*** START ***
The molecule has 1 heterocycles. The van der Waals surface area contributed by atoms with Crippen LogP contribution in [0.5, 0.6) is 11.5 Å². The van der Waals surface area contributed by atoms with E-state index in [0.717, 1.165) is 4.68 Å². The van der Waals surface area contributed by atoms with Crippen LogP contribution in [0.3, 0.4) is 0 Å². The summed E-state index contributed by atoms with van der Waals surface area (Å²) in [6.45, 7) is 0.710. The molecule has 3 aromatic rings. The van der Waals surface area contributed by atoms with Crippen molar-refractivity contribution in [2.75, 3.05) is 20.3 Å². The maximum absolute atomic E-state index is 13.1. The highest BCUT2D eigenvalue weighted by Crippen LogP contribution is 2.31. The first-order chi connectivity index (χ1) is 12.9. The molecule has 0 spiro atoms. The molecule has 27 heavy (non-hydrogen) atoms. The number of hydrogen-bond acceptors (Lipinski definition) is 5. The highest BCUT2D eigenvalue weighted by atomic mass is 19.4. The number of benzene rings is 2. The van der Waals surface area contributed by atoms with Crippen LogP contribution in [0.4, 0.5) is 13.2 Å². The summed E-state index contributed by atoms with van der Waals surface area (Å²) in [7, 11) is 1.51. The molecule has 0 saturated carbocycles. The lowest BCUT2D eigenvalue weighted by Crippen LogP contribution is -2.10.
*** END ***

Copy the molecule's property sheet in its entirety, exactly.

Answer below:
The molecule has 1 heterocycles. The van der Waals surface area contributed by atoms with Crippen LogP contribution in [0.5, 0.6) is 11.5 Å². The van der Waals surface area contributed by atoms with E-state index in [0.717, 1.165) is 4.68 Å². The van der Waals surface area contributed by atoms with Crippen LogP contribution in [0.3, 0.4) is 0 Å². The summed E-state index contributed by atoms with van der Waals surface area (Å²) in [6.45, 7) is 0.710. The molecule has 3 aromatic rings. The van der Waals surface area contributed by atoms with Crippen molar-refractivity contribution in [2.75, 3.05) is 20.3 Å². The maximum absolute atomic E-state index is 13.1. The highest BCUT2D eigenvalue weighted by Crippen LogP contribution is 2.31. The first-order chi connectivity index (χ1) is 12.9. The molecule has 0 spiro atoms. The molecule has 27 heavy (non-hydrogen) atoms. The number of hydrogen-bond acceptors (Lipinski definition) is 5. The highest BCUT2D eigenvalue weighted by atomic mass is 19.4. The number of benzene rings is 2. The van der Waals surface area contributed by atoms with Crippen LogP contribution in [0.4, 0.5) is 13.2 Å². The summed E-state index contributed by atoms with van der Waals surface area (Å²) in [7, 11) is 1.51. The molecule has 0 saturated carbocycles. The lowest BCUT2D eigenvalue weighted by Crippen LogP contribution is -2.10.